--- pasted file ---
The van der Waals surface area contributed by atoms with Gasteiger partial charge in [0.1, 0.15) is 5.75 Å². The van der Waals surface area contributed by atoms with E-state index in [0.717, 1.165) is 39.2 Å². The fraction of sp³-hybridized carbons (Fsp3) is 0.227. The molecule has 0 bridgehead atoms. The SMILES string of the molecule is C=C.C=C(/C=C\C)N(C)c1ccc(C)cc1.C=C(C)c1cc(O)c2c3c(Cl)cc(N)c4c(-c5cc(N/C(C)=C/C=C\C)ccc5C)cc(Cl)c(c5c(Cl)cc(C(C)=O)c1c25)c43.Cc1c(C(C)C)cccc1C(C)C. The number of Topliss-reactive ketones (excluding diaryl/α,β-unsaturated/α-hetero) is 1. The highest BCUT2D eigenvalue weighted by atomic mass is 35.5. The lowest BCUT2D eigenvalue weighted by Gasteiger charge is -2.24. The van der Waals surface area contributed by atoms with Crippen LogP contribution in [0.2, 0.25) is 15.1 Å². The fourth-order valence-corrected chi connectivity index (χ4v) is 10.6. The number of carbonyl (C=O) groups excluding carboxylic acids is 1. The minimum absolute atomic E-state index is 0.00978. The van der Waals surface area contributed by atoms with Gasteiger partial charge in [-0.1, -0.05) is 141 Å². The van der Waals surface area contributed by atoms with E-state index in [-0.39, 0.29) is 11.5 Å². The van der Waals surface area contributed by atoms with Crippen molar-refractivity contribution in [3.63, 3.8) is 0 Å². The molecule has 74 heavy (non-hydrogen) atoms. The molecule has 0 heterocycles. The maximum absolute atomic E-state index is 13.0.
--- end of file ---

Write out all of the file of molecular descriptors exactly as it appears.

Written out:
The van der Waals surface area contributed by atoms with Gasteiger partial charge in [0.1, 0.15) is 5.75 Å². The van der Waals surface area contributed by atoms with E-state index in [0.717, 1.165) is 39.2 Å². The fraction of sp³-hybridized carbons (Fsp3) is 0.227. The molecule has 0 bridgehead atoms. The SMILES string of the molecule is C=C.C=C(/C=C\C)N(C)c1ccc(C)cc1.C=C(C)c1cc(O)c2c3c(Cl)cc(N)c4c(-c5cc(N/C(C)=C/C=C\C)ccc5C)cc(Cl)c(c5c(Cl)cc(C(C)=O)c1c25)c43.Cc1c(C(C)C)cccc1C(C)C. The number of Topliss-reactive ketones (excluding diaryl/α,β-unsaturated/α-hetero) is 1. The highest BCUT2D eigenvalue weighted by atomic mass is 35.5. The lowest BCUT2D eigenvalue weighted by Gasteiger charge is -2.24. The van der Waals surface area contributed by atoms with Crippen LogP contribution in [0.2, 0.25) is 15.1 Å². The fourth-order valence-corrected chi connectivity index (χ4v) is 10.6. The number of carbonyl (C=O) groups excluding carboxylic acids is 1. The minimum absolute atomic E-state index is 0.00978. The van der Waals surface area contributed by atoms with Gasteiger partial charge in [-0.1, -0.05) is 141 Å². The van der Waals surface area contributed by atoms with E-state index in [-0.39, 0.29) is 11.5 Å². The van der Waals surface area contributed by atoms with Crippen molar-refractivity contribution in [3.63, 3.8) is 0 Å². The molecule has 74 heavy (non-hydrogen) atoms. The molecule has 0 heterocycles. The maximum absolute atomic E-state index is 13.0.